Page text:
Monday, November 07, 2005

Parecon: A Ration Economy

Is parecon a ration economy? This allegation has been raised in discussion.

Does this mean that sometimes people won't be able to get what they want? Of course. Every economy does this. If I were to try to buy a million bottles of cold medicine at my local pharmacy, I probably wouldn't have enough money or storage space, they wouldn't have enough cold medicine, and certain laws against methamphetamine production would prevent me from doing so. Economies thereby restrict access to shared resources through "prices" or pre-set allocation limits per unit or similar (the latter of which is called "rationing"). The way someone gets money to purchase things vary. At smaller levels, things can be more flexible, of course, but with more complex resources there tends to be a need to formalize access.

Does this mean that certain rarer objects may be distributed by lottery or rationing to each household? Yes, but this strikes me as an advantage. Why should the first person on the scene or the wealthiest person have the most access to a rare resource? After all, the bastion of "free markets", the United States, chose rationing in WWII.

Does this mean that if a local store had too much supply it would still deny it to people based on "the plan"? Of course not. The local worker's council and consumer's council have the latitude in that regard to distribute. Anyone who has read Steinbeck, on the other hand, knows that markets offer an incentive to deny excess production (oranges) even when that production is perishable because they don't want to encourage giveaways.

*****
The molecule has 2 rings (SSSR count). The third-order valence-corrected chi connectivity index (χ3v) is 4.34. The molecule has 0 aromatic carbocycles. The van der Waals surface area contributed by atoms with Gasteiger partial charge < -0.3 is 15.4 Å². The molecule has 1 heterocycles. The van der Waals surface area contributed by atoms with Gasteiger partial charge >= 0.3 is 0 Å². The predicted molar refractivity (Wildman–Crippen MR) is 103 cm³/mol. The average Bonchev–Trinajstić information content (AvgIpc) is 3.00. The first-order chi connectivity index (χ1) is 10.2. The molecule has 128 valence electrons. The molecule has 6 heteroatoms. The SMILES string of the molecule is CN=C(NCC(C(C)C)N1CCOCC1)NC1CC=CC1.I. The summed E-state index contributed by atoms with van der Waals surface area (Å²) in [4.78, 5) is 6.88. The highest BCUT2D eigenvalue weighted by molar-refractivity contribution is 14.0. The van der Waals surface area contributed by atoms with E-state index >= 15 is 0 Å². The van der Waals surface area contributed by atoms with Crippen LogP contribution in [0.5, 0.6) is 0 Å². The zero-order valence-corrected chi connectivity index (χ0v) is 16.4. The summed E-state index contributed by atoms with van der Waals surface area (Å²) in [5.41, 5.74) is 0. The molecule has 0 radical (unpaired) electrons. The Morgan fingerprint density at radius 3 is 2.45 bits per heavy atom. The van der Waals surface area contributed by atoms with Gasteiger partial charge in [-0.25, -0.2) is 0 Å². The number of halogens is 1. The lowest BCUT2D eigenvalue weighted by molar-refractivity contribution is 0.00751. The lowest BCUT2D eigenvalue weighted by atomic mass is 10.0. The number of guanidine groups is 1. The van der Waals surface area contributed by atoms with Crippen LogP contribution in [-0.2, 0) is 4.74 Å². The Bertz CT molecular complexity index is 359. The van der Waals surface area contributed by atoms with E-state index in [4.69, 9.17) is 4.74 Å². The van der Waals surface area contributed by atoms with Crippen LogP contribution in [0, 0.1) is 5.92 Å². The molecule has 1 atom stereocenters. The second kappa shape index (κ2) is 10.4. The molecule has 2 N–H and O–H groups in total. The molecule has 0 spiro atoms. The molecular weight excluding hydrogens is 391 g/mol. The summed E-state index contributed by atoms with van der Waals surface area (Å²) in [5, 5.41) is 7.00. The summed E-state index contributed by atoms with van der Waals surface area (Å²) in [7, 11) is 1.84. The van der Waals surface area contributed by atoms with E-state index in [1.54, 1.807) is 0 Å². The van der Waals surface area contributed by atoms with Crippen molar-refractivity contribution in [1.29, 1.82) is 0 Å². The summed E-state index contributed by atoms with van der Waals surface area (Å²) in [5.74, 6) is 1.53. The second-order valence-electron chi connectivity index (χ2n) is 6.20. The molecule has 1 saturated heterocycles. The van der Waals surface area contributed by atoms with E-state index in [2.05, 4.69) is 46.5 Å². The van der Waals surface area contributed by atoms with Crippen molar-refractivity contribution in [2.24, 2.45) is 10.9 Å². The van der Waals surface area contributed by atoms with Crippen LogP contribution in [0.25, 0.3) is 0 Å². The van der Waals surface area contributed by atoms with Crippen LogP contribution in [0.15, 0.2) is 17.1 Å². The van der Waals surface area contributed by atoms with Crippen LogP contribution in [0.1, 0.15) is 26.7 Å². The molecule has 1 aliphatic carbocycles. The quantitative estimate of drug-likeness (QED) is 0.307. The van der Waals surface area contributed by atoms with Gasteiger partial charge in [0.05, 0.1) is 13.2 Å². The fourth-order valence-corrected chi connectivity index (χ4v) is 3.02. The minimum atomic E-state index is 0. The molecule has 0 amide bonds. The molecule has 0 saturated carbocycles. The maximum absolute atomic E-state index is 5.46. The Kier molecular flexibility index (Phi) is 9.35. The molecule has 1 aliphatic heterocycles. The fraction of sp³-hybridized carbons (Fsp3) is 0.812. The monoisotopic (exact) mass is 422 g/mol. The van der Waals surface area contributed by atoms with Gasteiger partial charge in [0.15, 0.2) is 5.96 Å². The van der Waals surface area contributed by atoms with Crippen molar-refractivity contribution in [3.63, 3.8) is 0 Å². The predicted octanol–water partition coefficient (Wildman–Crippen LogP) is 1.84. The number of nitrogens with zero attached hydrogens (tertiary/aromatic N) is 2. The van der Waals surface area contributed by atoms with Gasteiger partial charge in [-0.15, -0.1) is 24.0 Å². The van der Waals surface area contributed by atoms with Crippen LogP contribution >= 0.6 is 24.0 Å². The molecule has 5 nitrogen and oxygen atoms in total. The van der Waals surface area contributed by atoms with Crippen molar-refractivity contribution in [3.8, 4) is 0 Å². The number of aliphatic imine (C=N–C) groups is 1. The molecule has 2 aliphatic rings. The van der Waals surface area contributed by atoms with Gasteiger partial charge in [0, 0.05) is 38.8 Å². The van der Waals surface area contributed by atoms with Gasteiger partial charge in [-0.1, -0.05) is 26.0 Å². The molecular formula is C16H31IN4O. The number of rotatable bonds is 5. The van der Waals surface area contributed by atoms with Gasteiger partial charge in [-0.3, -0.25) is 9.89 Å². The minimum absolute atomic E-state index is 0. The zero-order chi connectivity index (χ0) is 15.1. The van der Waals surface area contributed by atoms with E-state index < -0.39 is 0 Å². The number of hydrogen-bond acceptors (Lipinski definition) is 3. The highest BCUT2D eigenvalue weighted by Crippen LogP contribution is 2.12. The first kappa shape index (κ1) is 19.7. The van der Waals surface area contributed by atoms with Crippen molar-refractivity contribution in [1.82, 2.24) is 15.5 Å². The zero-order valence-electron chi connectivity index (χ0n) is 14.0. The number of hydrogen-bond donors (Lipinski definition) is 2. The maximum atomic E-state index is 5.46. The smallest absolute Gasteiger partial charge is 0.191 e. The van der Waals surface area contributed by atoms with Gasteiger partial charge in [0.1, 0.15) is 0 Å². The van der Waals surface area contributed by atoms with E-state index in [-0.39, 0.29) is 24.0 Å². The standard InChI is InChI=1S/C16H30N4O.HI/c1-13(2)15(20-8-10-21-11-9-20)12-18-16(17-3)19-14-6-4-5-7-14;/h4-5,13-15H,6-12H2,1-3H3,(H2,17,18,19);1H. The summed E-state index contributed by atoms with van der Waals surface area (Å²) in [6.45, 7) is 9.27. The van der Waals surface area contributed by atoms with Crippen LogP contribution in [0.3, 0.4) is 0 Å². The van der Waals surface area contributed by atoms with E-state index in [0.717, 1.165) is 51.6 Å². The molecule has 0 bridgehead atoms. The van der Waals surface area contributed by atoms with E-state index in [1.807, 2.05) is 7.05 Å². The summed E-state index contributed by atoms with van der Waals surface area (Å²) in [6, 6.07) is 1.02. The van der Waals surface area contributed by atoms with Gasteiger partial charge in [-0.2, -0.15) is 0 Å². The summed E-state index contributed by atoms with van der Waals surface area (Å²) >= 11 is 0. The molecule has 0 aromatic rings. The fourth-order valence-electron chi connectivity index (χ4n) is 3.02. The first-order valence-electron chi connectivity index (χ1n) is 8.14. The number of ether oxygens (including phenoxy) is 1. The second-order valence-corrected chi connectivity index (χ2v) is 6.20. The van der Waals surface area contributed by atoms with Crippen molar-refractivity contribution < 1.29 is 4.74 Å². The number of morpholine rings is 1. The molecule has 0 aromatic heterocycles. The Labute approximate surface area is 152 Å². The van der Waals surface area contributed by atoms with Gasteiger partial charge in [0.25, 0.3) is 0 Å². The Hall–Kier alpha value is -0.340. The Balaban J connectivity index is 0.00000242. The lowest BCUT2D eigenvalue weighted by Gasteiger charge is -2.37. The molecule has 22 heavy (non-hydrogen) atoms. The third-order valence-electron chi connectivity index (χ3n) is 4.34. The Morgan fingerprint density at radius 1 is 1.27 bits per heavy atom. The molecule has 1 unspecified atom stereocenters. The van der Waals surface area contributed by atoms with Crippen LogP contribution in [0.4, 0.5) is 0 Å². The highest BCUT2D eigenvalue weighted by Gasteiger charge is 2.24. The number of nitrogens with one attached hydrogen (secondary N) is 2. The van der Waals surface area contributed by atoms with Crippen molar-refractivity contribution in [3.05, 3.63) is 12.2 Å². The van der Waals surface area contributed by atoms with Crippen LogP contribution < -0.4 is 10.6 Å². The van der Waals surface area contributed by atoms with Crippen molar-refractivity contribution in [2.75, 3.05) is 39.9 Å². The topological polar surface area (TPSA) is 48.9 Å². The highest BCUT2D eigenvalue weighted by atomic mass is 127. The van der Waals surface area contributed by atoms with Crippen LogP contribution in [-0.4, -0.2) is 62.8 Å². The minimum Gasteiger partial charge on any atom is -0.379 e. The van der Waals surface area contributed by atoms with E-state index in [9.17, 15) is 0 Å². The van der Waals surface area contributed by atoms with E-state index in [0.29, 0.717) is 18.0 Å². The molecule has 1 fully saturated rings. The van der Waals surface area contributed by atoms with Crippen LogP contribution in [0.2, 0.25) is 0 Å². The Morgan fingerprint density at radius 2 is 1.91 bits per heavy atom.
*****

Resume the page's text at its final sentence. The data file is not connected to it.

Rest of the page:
A parecon sets prices and wages according to a participatory planning process that has different methods for determining inputs and outputs than a market society as well as different actors, but it's not a "ration economy" any more than a market society is. It can use what is commonly accepted as rationing for some goods, of course, but it does so quite naturally and normally. The rebuttal is that black markets form, but that difficulty was faced by the US and largely surmounted, and I think that shows up the problem of markets, not their success: they form at least as often to allow some to break the fairly determined rules of society and trump other people's decisions.

I would hope that parecons would allow as much "unplanned" consumption as possible and as much free traffic as possible. But I believe history and institutional analysis of markets tell us that in fact they do not offer freedom, convenience, equity or fairness.


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